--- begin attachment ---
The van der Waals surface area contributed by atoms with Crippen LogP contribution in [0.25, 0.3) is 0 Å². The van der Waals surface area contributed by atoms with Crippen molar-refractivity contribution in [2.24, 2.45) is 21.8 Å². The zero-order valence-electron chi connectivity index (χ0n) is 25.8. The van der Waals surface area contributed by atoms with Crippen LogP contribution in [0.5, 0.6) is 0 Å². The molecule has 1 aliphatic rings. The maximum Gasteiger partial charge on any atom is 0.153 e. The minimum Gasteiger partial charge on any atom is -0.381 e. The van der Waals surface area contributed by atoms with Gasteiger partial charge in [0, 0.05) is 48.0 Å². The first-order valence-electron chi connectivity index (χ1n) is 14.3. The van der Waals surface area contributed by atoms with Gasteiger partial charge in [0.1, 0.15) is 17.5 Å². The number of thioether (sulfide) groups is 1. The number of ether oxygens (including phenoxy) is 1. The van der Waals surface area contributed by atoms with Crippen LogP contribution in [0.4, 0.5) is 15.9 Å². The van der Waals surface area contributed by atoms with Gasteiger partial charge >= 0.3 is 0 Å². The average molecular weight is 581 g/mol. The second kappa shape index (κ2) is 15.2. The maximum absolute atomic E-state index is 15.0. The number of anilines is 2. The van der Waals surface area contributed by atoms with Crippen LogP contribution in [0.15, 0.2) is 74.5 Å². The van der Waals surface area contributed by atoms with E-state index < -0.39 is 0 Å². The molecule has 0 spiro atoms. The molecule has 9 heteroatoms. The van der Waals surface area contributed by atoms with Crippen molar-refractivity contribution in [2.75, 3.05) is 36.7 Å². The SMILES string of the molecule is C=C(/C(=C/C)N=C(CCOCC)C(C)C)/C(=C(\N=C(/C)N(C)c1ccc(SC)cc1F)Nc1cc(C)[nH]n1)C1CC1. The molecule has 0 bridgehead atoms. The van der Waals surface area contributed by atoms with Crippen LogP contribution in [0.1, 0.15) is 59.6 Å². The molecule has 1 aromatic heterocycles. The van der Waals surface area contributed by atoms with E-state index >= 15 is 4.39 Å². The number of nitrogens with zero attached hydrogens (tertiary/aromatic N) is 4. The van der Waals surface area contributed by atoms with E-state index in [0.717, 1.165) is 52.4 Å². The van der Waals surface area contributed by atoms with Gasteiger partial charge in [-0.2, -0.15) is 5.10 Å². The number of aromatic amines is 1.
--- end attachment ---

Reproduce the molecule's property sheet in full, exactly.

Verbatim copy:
The van der Waals surface area contributed by atoms with Crippen LogP contribution in [0.25, 0.3) is 0 Å². The van der Waals surface area contributed by atoms with Crippen molar-refractivity contribution in [2.24, 2.45) is 21.8 Å². The zero-order valence-electron chi connectivity index (χ0n) is 25.8. The van der Waals surface area contributed by atoms with Crippen LogP contribution in [0.5, 0.6) is 0 Å². The molecule has 1 aliphatic rings. The maximum Gasteiger partial charge on any atom is 0.153 e. The minimum Gasteiger partial charge on any atom is -0.381 e. The van der Waals surface area contributed by atoms with Gasteiger partial charge in [0, 0.05) is 48.0 Å². The first-order valence-electron chi connectivity index (χ1n) is 14.3. The van der Waals surface area contributed by atoms with Gasteiger partial charge in [0.1, 0.15) is 17.5 Å². The number of thioether (sulfide) groups is 1. The number of ether oxygens (including phenoxy) is 1. The van der Waals surface area contributed by atoms with Crippen LogP contribution in [0.4, 0.5) is 15.9 Å². The van der Waals surface area contributed by atoms with Gasteiger partial charge >= 0.3 is 0 Å². The average molecular weight is 581 g/mol. The second kappa shape index (κ2) is 15.2. The maximum absolute atomic E-state index is 15.0. The number of anilines is 2. The van der Waals surface area contributed by atoms with Crippen LogP contribution in [0.15, 0.2) is 74.5 Å². The van der Waals surface area contributed by atoms with E-state index < -0.39 is 0 Å². The molecule has 0 spiro atoms. The molecule has 9 heteroatoms. The van der Waals surface area contributed by atoms with Crippen molar-refractivity contribution in [2.75, 3.05) is 36.7 Å². The SMILES string of the molecule is C=C(/C(=C/C)N=C(CCOCC)C(C)C)/C(=C(\N=C(/C)N(C)c1ccc(SC)cc1F)Nc1cc(C)[nH]n1)C1CC1. The molecule has 0 bridgehead atoms. The van der Waals surface area contributed by atoms with Crippen LogP contribution in [0.1, 0.15) is 59.6 Å². The molecule has 1 aromatic heterocycles. The van der Waals surface area contributed by atoms with E-state index >= 15 is 4.39 Å². The number of nitrogens with zero attached hydrogens (tertiary/aromatic N) is 4. The van der Waals surface area contributed by atoms with E-state index in [0.717, 1.165) is 52.4 Å². The van der Waals surface area contributed by atoms with Gasteiger partial charge in [-0.2, -0.15) is 5.10 Å². The number of aromatic amines is 1.